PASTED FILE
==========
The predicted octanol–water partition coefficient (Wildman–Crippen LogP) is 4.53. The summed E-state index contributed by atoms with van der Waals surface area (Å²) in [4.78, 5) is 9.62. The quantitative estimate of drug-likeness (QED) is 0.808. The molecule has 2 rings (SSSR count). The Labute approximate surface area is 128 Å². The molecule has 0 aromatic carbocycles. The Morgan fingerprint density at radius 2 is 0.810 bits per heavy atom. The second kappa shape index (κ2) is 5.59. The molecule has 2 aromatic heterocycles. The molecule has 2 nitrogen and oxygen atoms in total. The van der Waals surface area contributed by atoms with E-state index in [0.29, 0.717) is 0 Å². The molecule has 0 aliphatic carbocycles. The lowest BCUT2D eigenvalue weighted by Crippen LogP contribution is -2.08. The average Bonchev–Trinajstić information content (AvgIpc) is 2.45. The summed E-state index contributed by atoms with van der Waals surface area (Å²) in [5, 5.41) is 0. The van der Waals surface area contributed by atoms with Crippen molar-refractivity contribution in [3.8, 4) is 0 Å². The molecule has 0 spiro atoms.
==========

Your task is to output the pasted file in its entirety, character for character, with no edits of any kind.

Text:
The predicted octanol–water partition coefficient (Wildman–Crippen LogP) is 4.53. The summed E-state index contributed by atoms with van der Waals surface area (Å²) in [4.78, 5) is 9.62. The quantitative estimate of drug-likeness (QED) is 0.808. The molecule has 2 rings (SSSR count). The Labute approximate surface area is 128 Å². The molecule has 0 aromatic carbocycles. The Morgan fingerprint density at radius 2 is 0.810 bits per heavy atom. The second kappa shape index (κ2) is 5.59. The molecule has 2 aromatic heterocycles. The molecule has 2 nitrogen and oxygen atoms in total. The van der Waals surface area contributed by atoms with E-state index in [0.29, 0.717) is 0 Å². The molecule has 0 aliphatic carbocycles. The lowest BCUT2D eigenvalue weighted by Crippen LogP contribution is -2.08. The average Bonchev–Trinajstić information content (AvgIpc) is 2.45. The summed E-state index contributed by atoms with van der Waals surface area (Å²) in [5, 5.41) is 0. The van der Waals surface area contributed by atoms with Crippen molar-refractivity contribution in [3.8, 4) is 0 Å². The molecule has 0 spiro atoms.